Look inside any organization and you can find what is of value to them.  If the front-line is manned by low wage earners without the ability to make decisions important to customers.  And further have their every move controlled by management using technology, policies, procedures, rules, audit, scripts, reports and an assortment of other management control mechanisms.   The customer is of little value to you.  Your organization loves itself more than the customer.

When 20% of all employees can create or add value and the other 80% add little or no value you have a problem.  If this 80% spends its hours devising ways to entrap or disable what customers value from the 20% that create value costs will skyrocket and customers will flee.  And BTW, that 20% are almost exclusively front-line workers and management.

So few can create or add value because of system design . . . the 80% outnumber them.  For every one step a value creator takes forward, the people paid the most in positions that customers value least find ways to entrap or disable taking two steps back.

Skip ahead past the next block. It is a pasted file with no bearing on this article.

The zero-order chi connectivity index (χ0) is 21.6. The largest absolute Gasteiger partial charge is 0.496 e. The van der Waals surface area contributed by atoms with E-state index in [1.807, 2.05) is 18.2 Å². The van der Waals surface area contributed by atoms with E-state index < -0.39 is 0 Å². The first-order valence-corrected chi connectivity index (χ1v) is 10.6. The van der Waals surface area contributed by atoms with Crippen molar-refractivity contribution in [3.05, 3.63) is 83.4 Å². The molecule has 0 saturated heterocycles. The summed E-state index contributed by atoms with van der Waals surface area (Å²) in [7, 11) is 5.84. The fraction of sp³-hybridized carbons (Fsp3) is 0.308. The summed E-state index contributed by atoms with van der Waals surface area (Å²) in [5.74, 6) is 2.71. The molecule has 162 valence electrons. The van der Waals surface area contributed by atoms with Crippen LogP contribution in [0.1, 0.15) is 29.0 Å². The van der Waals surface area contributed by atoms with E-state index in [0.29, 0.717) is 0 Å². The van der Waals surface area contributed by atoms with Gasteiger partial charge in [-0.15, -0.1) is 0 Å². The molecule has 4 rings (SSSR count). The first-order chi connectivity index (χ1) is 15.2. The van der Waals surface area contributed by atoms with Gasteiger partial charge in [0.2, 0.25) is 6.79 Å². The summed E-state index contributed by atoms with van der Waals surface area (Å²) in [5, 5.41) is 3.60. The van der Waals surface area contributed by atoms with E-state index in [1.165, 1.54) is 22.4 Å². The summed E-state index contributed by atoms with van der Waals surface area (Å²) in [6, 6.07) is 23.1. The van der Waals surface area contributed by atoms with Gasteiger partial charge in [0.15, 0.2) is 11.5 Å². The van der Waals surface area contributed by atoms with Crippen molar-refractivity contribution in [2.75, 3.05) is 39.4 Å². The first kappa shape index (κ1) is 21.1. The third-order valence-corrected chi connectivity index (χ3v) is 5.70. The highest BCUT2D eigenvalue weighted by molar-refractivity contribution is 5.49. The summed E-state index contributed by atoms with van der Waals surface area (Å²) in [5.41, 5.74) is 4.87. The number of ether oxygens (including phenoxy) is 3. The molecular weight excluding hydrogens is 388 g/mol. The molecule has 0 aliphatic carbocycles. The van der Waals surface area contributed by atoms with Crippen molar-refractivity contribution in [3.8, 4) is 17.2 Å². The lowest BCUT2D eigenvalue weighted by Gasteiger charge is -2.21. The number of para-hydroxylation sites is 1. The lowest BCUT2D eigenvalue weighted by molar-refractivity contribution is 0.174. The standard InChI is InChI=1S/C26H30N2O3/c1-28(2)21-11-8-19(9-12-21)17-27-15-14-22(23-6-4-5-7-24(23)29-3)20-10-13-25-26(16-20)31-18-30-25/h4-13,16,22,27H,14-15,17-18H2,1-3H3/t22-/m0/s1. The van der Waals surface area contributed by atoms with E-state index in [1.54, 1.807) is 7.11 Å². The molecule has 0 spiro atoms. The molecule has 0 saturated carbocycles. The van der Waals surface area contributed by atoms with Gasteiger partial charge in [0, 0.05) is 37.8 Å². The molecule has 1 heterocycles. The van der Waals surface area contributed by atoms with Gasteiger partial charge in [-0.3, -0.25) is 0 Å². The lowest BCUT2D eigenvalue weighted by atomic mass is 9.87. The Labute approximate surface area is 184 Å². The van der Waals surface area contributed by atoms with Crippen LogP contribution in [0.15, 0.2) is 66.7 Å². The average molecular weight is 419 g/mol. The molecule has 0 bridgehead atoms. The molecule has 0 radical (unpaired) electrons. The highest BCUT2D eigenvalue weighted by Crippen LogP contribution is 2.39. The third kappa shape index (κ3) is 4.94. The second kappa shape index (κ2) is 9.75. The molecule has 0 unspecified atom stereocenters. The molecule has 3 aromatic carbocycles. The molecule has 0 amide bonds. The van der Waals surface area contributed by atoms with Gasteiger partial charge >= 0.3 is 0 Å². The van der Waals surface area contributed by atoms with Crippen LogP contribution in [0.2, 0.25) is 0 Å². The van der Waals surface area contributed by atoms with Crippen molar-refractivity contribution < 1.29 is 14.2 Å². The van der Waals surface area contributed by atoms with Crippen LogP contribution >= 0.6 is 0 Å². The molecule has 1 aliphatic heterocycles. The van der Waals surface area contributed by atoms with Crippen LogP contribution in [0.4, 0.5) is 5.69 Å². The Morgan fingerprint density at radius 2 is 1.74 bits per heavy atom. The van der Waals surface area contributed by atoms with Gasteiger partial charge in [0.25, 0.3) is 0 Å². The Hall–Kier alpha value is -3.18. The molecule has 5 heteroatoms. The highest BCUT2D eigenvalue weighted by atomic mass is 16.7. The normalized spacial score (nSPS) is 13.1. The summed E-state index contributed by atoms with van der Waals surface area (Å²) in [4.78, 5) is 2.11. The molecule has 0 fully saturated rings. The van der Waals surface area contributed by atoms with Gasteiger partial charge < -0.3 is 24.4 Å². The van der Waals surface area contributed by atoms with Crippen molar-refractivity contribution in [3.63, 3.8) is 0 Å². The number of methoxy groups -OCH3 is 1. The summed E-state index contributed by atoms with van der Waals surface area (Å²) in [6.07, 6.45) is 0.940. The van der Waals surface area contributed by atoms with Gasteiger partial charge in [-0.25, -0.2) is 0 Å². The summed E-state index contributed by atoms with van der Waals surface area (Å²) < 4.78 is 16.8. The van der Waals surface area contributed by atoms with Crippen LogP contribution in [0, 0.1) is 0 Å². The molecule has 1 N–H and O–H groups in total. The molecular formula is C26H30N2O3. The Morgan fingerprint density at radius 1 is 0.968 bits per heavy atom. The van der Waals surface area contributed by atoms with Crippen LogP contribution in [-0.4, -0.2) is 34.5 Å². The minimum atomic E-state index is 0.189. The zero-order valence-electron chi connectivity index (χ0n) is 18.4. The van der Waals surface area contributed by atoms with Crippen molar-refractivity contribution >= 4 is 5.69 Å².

The challenge is to design a system where 100% can create or add value.  The problem is overcoming those that have grown accustomed to status or position and not value for customers.  This matters little whether your organization is 80/20, 63/37, 40/60 or whatever the number you might find in your service organization.

Designing better systems requires service organizations to stop doing certain things and begin doing better things.  Ultimately, some activities just need to be stopped.  If you believe that stopping smoking is the right thing to do, you don’t need to put something else in your mouth that is bad for you.  The 80% left without better things to do, almost always find activities to replace those they just got rid of that are just as bad.

So what is a good way to assess what your organization values?

Go to the work and see who interacts with customers and those are your percentage that can create value.  Or better do what one manager did, pull the fire alarm and send everyone to the parking lot.  Get on the bull horn, and tell all those that interact with customers to go back inside.  What you have left are an assortment of space eaters and management.  Suddenly, you will make the realization that you don’t have a capacity problem you have a design problem.  The organization has designed in roles that can only produce waste.  And your customers already know.

Tripp Babbitt is a speaker, blogger and consultant to service industry (private and public).  His organization helps executives find a better way to make the work work.  Read his articles at Quality Digest and his column for CustomermanagementIQ.com.  Learn more about the Vanguard Method for service organizations.  Reach him on Twitter at www.twitter.com/TriBabbittor LinkedIn at www.linkedin.com/in/trippbabbitt.